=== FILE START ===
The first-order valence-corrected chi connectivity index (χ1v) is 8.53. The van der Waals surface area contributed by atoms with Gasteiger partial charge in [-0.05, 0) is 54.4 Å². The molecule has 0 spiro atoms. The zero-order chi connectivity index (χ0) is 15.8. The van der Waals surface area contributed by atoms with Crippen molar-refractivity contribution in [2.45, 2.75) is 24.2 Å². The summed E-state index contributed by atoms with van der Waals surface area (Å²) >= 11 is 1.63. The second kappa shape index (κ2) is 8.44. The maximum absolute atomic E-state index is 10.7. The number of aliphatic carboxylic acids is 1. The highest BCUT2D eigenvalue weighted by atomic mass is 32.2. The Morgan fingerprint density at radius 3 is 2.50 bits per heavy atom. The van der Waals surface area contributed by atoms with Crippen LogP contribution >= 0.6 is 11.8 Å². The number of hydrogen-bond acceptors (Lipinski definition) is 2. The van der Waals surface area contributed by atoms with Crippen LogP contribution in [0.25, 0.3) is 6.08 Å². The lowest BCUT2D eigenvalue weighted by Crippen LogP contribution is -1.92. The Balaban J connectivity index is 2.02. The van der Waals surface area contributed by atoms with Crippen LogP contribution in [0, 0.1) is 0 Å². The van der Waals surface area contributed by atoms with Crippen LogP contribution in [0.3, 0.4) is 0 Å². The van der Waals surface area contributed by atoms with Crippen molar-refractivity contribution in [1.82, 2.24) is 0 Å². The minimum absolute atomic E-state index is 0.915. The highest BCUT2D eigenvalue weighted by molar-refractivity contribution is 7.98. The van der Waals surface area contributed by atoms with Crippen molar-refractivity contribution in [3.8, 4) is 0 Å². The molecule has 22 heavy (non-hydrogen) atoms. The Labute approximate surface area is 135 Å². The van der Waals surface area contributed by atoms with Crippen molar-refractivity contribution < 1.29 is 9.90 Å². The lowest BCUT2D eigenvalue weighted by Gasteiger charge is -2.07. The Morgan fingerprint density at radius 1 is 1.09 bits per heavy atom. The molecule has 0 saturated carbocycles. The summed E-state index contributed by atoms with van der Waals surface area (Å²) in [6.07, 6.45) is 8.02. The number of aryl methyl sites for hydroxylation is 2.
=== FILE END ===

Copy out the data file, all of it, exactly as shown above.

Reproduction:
The first-order valence-corrected chi connectivity index (χ1v) is 8.53. The van der Waals surface area contributed by atoms with Gasteiger partial charge in [-0.05, 0) is 54.4 Å². The molecule has 0 spiro atoms. The zero-order chi connectivity index (χ0) is 15.8. The van der Waals surface area contributed by atoms with Crippen molar-refractivity contribution in [2.45, 2.75) is 24.2 Å². The summed E-state index contributed by atoms with van der Waals surface area (Å²) >= 11 is 1.63. The second kappa shape index (κ2) is 8.44. The maximum absolute atomic E-state index is 10.7. The number of aliphatic carboxylic acids is 1. The highest BCUT2D eigenvalue weighted by atomic mass is 32.2. The Morgan fingerprint density at radius 3 is 2.50 bits per heavy atom. The van der Waals surface area contributed by atoms with Crippen LogP contribution >= 0.6 is 11.8 Å². The number of hydrogen-bond acceptors (Lipinski definition) is 2. The van der Waals surface area contributed by atoms with Crippen LogP contribution in [0.25, 0.3) is 6.08 Å². The lowest BCUT2D eigenvalue weighted by Crippen LogP contribution is -1.92. The Balaban J connectivity index is 2.02. The van der Waals surface area contributed by atoms with Crippen LogP contribution in [0, 0.1) is 0 Å². The van der Waals surface area contributed by atoms with Crippen LogP contribution in [0.3, 0.4) is 0 Å². The van der Waals surface area contributed by atoms with Crippen molar-refractivity contribution in [1.82, 2.24) is 0 Å². The minimum absolute atomic E-state index is 0.915. The highest BCUT2D eigenvalue weighted by molar-refractivity contribution is 7.98. The van der Waals surface area contributed by atoms with Crippen molar-refractivity contribution in [3.8, 4) is 0 Å². The molecule has 22 heavy (non-hydrogen) atoms. The Labute approximate surface area is 135 Å². The van der Waals surface area contributed by atoms with Crippen molar-refractivity contribution < 1.29 is 9.90 Å². The lowest BCUT2D eigenvalue weighted by Gasteiger charge is -2.07. The Morgan fingerprint density at radius 1 is 1.09 bits per heavy atom. The molecule has 0 saturated carbocycles. The summed E-state index contributed by atoms with van der Waals surface area (Å²) in [6.07, 6.45) is 8.02. The number of aryl methyl sites for hydroxylation is 2.